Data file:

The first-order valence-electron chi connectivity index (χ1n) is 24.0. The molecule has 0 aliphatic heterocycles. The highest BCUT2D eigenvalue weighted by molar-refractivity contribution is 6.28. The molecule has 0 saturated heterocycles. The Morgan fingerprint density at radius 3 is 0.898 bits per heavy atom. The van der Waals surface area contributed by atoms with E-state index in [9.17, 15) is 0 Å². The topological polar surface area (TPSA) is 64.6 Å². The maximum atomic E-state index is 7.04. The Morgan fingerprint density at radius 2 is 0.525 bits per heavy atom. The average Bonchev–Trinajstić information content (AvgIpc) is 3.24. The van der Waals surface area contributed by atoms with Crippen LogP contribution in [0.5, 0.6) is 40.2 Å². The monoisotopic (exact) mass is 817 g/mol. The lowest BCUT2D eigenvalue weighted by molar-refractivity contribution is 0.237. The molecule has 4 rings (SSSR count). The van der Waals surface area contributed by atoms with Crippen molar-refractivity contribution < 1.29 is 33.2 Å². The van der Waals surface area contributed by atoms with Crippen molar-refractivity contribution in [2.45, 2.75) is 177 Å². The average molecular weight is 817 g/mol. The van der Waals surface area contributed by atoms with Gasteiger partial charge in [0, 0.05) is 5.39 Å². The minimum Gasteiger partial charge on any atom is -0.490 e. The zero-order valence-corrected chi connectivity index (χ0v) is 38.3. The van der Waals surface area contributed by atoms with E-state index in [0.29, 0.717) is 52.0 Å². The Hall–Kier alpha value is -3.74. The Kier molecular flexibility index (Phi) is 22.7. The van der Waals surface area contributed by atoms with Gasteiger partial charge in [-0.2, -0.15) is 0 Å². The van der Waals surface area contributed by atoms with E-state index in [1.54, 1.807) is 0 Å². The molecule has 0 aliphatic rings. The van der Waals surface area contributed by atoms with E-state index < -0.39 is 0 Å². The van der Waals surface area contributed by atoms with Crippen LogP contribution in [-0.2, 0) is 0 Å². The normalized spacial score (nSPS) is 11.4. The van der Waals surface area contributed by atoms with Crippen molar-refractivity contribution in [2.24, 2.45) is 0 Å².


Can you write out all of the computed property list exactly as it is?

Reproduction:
The first-order valence-electron chi connectivity index (χ1n) is 24.0. The molecule has 0 aliphatic heterocycles. The highest BCUT2D eigenvalue weighted by molar-refractivity contribution is 6.28. The molecule has 0 saturated heterocycles. The Morgan fingerprint density at radius 3 is 0.898 bits per heavy atom. The van der Waals surface area contributed by atoms with E-state index in [9.17, 15) is 0 Å². The topological polar surface area (TPSA) is 64.6 Å². The maximum atomic E-state index is 7.04. The Morgan fingerprint density at radius 2 is 0.525 bits per heavy atom. The average Bonchev–Trinajstić information content (AvgIpc) is 3.24. The van der Waals surface area contributed by atoms with Crippen LogP contribution in [0.5, 0.6) is 40.2 Å². The monoisotopic (exact) mass is 817 g/mol. The lowest BCUT2D eigenvalue weighted by molar-refractivity contribution is 0.237. The molecule has 4 rings (SSSR count). The van der Waals surface area contributed by atoms with Crippen molar-refractivity contribution < 1.29 is 33.2 Å². The van der Waals surface area contributed by atoms with Crippen molar-refractivity contribution in [2.45, 2.75) is 177 Å². The average molecular weight is 817 g/mol. The van der Waals surface area contributed by atoms with Gasteiger partial charge in [0, 0.05) is 5.39 Å². The minimum Gasteiger partial charge on any atom is -0.490 e. The zero-order valence-corrected chi connectivity index (χ0v) is 38.3. The van der Waals surface area contributed by atoms with E-state index in [0.29, 0.717) is 52.0 Å². The Hall–Kier alpha value is -3.74. The Kier molecular flexibility index (Phi) is 22.7. The van der Waals surface area contributed by atoms with Gasteiger partial charge in [-0.2, -0.15) is 0 Å². The van der Waals surface area contributed by atoms with E-state index in [1.54, 1.807) is 0 Å². The molecule has 0 aliphatic rings. The van der Waals surface area contributed by atoms with E-state index < -0.39 is 0 Å². The van der Waals surface area contributed by atoms with Crippen LogP contribution in [-0.2, 0) is 0 Å². The normalized spacial score (nSPS) is 11.4. The van der Waals surface area contributed by atoms with Crippen molar-refractivity contribution in [2.24, 2.45) is 0 Å².